To enter, you must complete this form and upload an electronic file of your Manuscript.
Only electronic submissions, uploaded through this entry form, will be considered; do not mail or e-mail
manuscript submissions to Minotaur Books.
Before uploading, please ensure that your Manuscript is formatted as follows:
1) The Manuscript must be either a Microsoft Word document or a PDF
2) Text must be double spaced
3) Pages must be numbered consecutively from beginning to end
4) The Manuscript must be saved as “Manuscript Title_Entrant Name”
Because of the great volume of submissions we receive and the fact that judges are volunteers with full-time responsibilities elsewhere, it is important that you submit your Manuscript as early as possible. Submissions will get a more careful reading if the judge does not have to contend with a flood of last-minute entries.
To be considered for the 2015 competition, all submissions must be received by 11:59pm on December 15,
November is Diabetes Awareness Month and for today’s La Bloga posting, I’m so happy to introduce you to Diabetes Activist, Christina Elizabeth Rodriguez.Christina is a Chicago native, and is active with the Diabetes Online Community, has her own blog at kikisbetes.com, and is on twitter:@kikisbetes.Look her up!
Before we get started, I’m adding a few introductory facts regarding diabetes.
Second, technology:The glucose meter is essential for individuals with any of these four types of diabetes, because it measures blood glucose levels.With the meter, individuals know exactly what is happening in their body. Guessing glucose levels simply by how one feels can be dangerous, because assuming your glucose number is in no way accurate.
Testing reveals how much glucose is present in your blood at that moment. The components of the meter are: (1) the meter, (2) glucose strips, (3) lancet.To test, you take a glucose strip and insert it into the meter.Then, you pierce one finger with a lancet, placing the drop of blood on the glucose strip. In a few seconds, the glucose number will appear on the meter. There are also continuous glucose monitoring systems and pumps.
Third, what the meter says:A normal blood sugar level is considered less that 100 mg/dL when fasting (morning numbers) and less than 140 mg/dL two hours after eating your first bite of a meal.Christina was diagnosed with diabetes Type I when she was 7 years old.During her lifetime, she has been a passionate seeker of knowledge, wanting to understand her body in order to assist what is not working.I found her on twitter and have been continually inspired by her passion, her commitment to understanding diabetes, and, in turn, assisting others in diabetes education.She is a truth seeker!I had the opportunity to speak with Christina recently and want to share with you our conversation:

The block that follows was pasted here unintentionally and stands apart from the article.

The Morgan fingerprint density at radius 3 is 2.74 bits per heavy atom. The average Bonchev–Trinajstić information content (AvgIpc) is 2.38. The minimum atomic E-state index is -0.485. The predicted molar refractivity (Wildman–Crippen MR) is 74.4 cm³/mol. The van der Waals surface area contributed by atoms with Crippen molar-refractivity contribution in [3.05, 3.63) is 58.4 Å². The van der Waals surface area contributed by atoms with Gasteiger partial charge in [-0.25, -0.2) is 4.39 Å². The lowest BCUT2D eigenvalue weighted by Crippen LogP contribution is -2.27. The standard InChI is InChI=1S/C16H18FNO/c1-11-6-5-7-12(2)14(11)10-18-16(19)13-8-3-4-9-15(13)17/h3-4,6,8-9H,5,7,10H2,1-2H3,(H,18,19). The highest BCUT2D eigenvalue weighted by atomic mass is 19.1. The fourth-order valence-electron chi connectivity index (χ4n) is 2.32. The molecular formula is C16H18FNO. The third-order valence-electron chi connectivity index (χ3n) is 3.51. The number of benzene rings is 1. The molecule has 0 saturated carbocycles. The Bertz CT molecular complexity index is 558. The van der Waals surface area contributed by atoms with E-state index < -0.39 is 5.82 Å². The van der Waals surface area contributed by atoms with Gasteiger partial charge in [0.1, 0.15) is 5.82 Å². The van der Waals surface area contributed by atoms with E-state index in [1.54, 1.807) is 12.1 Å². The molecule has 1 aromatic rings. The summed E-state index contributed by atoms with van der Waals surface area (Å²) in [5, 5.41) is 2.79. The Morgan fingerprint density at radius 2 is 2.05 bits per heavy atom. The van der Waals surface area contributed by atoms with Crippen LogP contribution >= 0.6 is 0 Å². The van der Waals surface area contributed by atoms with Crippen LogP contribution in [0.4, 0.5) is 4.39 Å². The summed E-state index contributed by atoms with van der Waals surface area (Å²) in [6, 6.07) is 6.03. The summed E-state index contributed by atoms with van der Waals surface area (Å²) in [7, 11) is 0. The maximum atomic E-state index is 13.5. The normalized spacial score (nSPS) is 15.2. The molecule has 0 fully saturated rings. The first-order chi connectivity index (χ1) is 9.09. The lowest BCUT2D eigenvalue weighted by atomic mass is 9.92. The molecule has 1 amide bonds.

Amelia M.L. Montes:Thank you so much, Christina, for taking the time to talk with me about a chronic disease that greatly affects the Latina/Latino communities.First, tell me about your tattoo.
Christina Elizabeth Rodriguez:It’s a blue circle to represent diabetes.I took the Chicago flag and instead of two blue lines, I made it into one circle and then added the Chicago stars, the four stars across the middle of that circle.I feel the empowerment with this tattoo.People see the tattoo and say, “That’s cool, is that Chicago?”I say, “Yes, BUT, it’s also representative of diabetes awareness” and then this gives me the opportunity to talk about diabetes with them.
Amelia M.L. Montes: And you mentioned that you also wear a pump.
Christina Elizabeth Rodriguez: People see the pump and ask me if it’s a pager or ask if I’m a doctor. And I think of responding with crazy answers, but then I think, where will that get me? So I explain what it is, and what it means to me.
Amelia M.L. Montes:So, in what creative ways do you educate people so they will remember details (because diabetes demands learning so much information)?For example, how do you educate people about the differences between Type I and Type II Diabetes?
Christina Elizabeth Rodriguez:I call Type II a “Disorder,” and Type I a “Disease.”I call Type II a “Disorder” because your body has a malfunction, whereas with Type I, diabetes is an autoimmune disease.
Amelia M.L. Montes: You’ve had diabetes (Type I) since childhood. Does the disease limit you in any way?
Christina Elizabeth Rodriguez:I don’t want to let chronic illness limit me from doing anything, but there are days when I can’t physically do something due to exhaustion, hyperglycemia, or hypoglycemia, and it can weigh on me as a psychological issue.There are many studies that connect Type II diabetes to depression, but this doesn’t mean people with Type I don’t have depression.
Amelia M.L. Montes:Agreed.It’s definitely false to think that depression only manifests itself in individuals with Type II.Also, some people feel that Diabetes Type I and Diabetes Type II are two very different diseases.In some of your articles, you have said there are similarities.Where are the connections?